• After slowly melting the butter, the foam is skimmed off the top of the butter and it is discarded.
• The clear butter is then drawn off of the milk fat liquid. This can be done by slowly pouring the butter off or by using a ladle to draw the butter off. The liquid milk fats are discarded or used to flavor something like potatoes.
• The finished drawn butter should be a yellow color with no hazelnut aroma.
Overcooking clarified butter is no problem. The result of over cooking clarified butter is beurre noisette (golden brown butter) or beurre meuniere (brown butter). Beurre Noisette and Beurre Meuniere are required in many French recipes.
If you accidentally overcook the clarified butter till it is dark brown or black in color, then you will have a beurre noir. Beurre Noir can be used in a few French recipes and it is usually poured smoking hot over poached fish or poached skate.
To avoid confusion, the order of prepared butters from lightest to darkest is melted butter (pale whitish yellow), drawn butter (pale yellow), clarified butter or ghee (golden yellow), beurre noisette (golden amber brown), beurre meuniere (brown butter) and beurre noir (black butter).
Garam Masala Sauce for Chicken Wings:
This recipe yield enough sauce for 12 chicken wing pieces.
Step 1: Boil 2 cups of water in a sauce pot over medium heat.
Add 2 tablespoon of minced garlic cloves.
Add 1/3 cup of finely minced onion.
Gently boil till the water is almost evaporated.
Step 2: Reduce the temperature to low heat.
Add 1 cup of water.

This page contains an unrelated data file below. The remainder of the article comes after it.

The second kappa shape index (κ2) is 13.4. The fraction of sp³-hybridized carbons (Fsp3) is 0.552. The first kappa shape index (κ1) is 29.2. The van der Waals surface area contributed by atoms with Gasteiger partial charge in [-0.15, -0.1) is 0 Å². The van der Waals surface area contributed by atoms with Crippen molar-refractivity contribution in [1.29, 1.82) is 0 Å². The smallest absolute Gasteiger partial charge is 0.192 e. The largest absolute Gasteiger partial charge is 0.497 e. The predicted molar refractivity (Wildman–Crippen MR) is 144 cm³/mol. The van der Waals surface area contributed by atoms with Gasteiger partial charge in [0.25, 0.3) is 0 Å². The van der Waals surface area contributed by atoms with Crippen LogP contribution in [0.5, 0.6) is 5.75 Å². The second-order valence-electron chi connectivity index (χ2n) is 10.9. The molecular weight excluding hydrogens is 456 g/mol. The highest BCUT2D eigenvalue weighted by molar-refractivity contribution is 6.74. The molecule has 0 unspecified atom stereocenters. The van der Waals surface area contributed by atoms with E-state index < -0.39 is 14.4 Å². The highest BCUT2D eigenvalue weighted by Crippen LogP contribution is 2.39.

Add 1/2 of a seeded minced green jalapeño pepper.
Add 2 teaspoons of minced ginger.
Simmer till the water is nearly evaporated. The onions and garlic should be soft and mushy.
Step 3: Add 3 ounces of ghee. (clarified butter)
Add 2 tablespoons of garam masala.
Add 1 tablespoon of Korean style coarse ground red serrano chile pepper paste. (sambal)
Add sea salt to taste.
Stir the ingredients together.
Step 4: Add 1/2 tablespoon of lemon juice.
Add just enough water while stirring, to create medium thin sauce consistency. (About 3 to 5 tablespoons)
Simmer for 2 minutes over low heat.
Step 5: Place the garam masala chicken wing sauce in a mixing bowl and keep it warm on a stove top.
Garam Masala Chicken Wings:
This recipe yields 12 wing pieces.
Step 1: Cut the wing tips off of 6 chicken wings. (Discard the tips or save them for making chicken stock for another recipe.)
Cut the wings apart at the wing and drumette joint.
Step 2: Heat 8" of vegetable frying oil in a high sided pot to 360ºF.
Step 3: Place the chicken wing pieces in the hot oil. (Adding a few at a time reduces hot oil foaming.)
Fry the wings till they are fully cooked and crispy golden brown. (about 12 to 13 minutes)
Step 4: Use a fryer net to remove the wings from the hot oil.
Place the fried wings in the mixing bowl with the warm garam masala sauce.
Toss the wings and sauce together.
Place a bed of Italian Parsley sprigs on a serving platter.
Place a ramekin of cilantro chutney on the center of the platter. (Cilantro Chutney can be purchased pre-made in jars at an Indian food market.)
Place the garam masala sauced chicken wings around the ramekin on the platter.
Spoon some of the remaining garam masala wing sauce over the chicken wings.
The complex flavor of Garam Masala Chicken Wings is exceptionally good!